In the heart of the Santo Domingo Pueblo, in north central New Mexico, acclaimed lapidary artist Ray Lovato and his family sit together in their small kitchen to work, eat and socialize. Often Ray gathers his tools and supplies and bellys-up to the table to string the beautiful, hand-ground turquoise beads he has just made. Ray has a gregarious, easy-going way, so his grandchildren are incredibly fond of him. Conversation is lively as Ray sits there contently, smiling and tossing in creative quips intended to keep the dialogue lively. As his grandchildren eat toast and jam, the discussions often grow more and more animated. With Ray's gleeful prodding, the situation frequently spirals into a chaotic melee. Such is the way Ray rolls; his family is his most valuable asset, and a sounding board for his latest jokes. Ray's beads are considered some of the best in the Native American art world, and as a result he enjoys a lucrative business which supports the growing brood.
Santo Domingo New Lander Calcasiderite Bead Necklace - Ray Lovato (#33)
Our friend Bob recently called about a Ray Lovato Blue Gem turquoise necklace he purchased from Twin Rocks. He was concerned that some of the beads appeared to be fused together. To be honest, I could not conceive how such a thing might happen, but then I recalled Ray's last visit, when the Kokopelli doors blew open to expose an explosion of Native children and a smiling, laughing Ray Lovato. The kids were dancing about as if fueled by pure cane sugar, and their hands and faces were colored red and blue with sticky substances. I knew for certain the glass counters would need a thorough scouring after this boundless bunch finished their tour. Ray dropped off the beads we were anticipating, along with two loaves of Santo Domingo bread, a bag of blue corn cookies, flattened wedges of a pie-like offering and several off-color jokes. He then pocketed his cash, rounded up his herd and left for southern skies.
As I spoke with Bob, addressing his concerns about his "natural" necklace, I recalled Ray's recent visit and evaluated what I knew of Ray's work space. A light came on, and I began to suspect the reasons why several of those Blue Gem beads were stuck together. In Ray's world the opportunities for sweet and sticky goodies abound. I explained my suspicions to Bob, advising him to soak the beads in cold water before sending them back to me for inspection. Bob laughed at the thought, but agreed to give the plan a try.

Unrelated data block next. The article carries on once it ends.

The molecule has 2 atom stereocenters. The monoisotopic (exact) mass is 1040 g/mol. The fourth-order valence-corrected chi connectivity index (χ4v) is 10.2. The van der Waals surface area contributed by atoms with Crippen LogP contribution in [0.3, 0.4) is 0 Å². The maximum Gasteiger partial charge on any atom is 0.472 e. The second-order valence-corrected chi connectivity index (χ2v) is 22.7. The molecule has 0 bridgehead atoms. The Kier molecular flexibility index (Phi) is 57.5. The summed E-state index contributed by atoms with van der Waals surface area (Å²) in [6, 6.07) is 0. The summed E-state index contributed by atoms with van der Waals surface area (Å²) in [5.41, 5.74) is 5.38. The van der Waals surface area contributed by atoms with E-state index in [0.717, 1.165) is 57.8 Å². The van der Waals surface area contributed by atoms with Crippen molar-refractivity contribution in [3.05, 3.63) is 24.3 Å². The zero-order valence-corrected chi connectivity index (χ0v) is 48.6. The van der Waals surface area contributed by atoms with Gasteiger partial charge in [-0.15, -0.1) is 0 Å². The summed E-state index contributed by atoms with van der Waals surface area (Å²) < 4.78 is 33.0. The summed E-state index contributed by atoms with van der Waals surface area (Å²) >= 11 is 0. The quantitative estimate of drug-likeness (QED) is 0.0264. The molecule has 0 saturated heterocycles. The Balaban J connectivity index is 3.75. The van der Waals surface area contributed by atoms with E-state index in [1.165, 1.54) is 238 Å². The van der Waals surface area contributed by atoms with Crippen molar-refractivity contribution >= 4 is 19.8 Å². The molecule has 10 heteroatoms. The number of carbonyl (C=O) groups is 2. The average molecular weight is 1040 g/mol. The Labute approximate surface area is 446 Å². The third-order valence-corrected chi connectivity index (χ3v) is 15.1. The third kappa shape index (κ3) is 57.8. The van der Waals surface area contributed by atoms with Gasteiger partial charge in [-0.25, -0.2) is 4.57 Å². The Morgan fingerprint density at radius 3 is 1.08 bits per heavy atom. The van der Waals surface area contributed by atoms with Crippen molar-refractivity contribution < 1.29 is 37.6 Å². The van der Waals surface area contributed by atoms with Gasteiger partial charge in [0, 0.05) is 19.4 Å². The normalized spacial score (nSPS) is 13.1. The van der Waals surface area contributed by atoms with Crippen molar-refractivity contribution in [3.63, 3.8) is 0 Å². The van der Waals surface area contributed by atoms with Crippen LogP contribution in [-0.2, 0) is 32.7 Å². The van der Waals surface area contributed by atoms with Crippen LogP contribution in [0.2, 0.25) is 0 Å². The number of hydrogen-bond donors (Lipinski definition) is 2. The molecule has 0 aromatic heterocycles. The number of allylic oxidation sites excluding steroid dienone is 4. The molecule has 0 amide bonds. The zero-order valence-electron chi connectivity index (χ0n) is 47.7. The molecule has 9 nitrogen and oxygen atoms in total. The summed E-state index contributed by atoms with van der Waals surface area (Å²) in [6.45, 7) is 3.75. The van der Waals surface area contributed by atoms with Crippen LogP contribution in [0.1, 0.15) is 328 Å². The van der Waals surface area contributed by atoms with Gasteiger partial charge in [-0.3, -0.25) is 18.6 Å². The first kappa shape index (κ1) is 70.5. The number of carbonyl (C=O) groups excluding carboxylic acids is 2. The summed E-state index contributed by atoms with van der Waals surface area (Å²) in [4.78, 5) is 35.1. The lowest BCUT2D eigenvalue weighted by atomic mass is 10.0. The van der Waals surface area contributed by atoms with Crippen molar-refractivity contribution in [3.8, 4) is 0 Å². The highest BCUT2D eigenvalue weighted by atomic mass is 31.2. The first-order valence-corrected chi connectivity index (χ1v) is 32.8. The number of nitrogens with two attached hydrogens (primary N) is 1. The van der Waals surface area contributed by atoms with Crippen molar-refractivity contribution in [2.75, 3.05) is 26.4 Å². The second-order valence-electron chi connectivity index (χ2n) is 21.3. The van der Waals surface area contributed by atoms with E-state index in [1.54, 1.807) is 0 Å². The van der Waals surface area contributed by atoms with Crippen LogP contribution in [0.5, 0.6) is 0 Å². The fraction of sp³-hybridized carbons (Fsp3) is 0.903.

Several days went by and I had not heard back from Bob, so I e-mailed him, asking how the recommended solution had worked out. Bob replied that he had not soaked the beads, but had instead forced his fingernail between them and separated their sticky surfaces. Bob also mentioned that he had found two more beads attached in a similar manner. He had apparently been tempted to sample the tacky stuff to confirm our suspicions, but, believing the evidence was clear, he decided against it. Fortunately Bob has a good sense of humor and found the experience added a more human aspect to Ray's art. I now inspect Ray's beads a tad more closely. Along with the bread and cookies Ray so generously gifts us, I am on the look out for something extra sweet in his jewelry.
When I shared this sticky story with my parents, they laughed merrily and reminded me how they had raised their young family during the late 1950's and early 60's. The outpost of Bluff City left our parents far from any modern convenience, so mom and dad would load up on "supplies" whenever they went to town. Large quantities of Blue Bird flower, Crisco shortening, salt, sugar, dry yeast and butter were essential to stock the pantry. Dad reminded me that there was usually an entire beef in the freezer, much of it hamburger. From those stores mom would deliver 10 to 13 loaves of bread per week, and there was generally a large pot of chili beans on the stove to compliment the baked goods. When those hot, fresh loaves emerged from the oven, anyone familiar with mom's baking skills would show up for supper. Susan, Craig, Steve, Cindy and I would have to have been tied to a post, or trapped under a large rock, not to make an appearance.
Mom claims her five children, dad and other family and friends would go through 4 or 5 loaves of bread, a pound of sweet butter, a quart of jam, a couple gallons of milk and an entire pot of beans in one sitting. Talk about a hungry hoard! At that time, dad owned and operated a small filling station on the main highway, at the base of Cow Canyon. Each evening he would return from work and lay out his daily barter on the kitchen table for all of us to see. I cannot remember a time when there were not rugs, baskets or jewelry on or within close proximity to our table. Mom and dad assured me that beans, bread crumbs, butter and preserves often found their way into those trade goods too. What is a little sweet and sticky among friends anyway?
With warm regards,
Barry, Steve and The Team
Great New Items! This week's selection of Native American art!
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Enjoy artwork from our many collector friends in Living with the Art!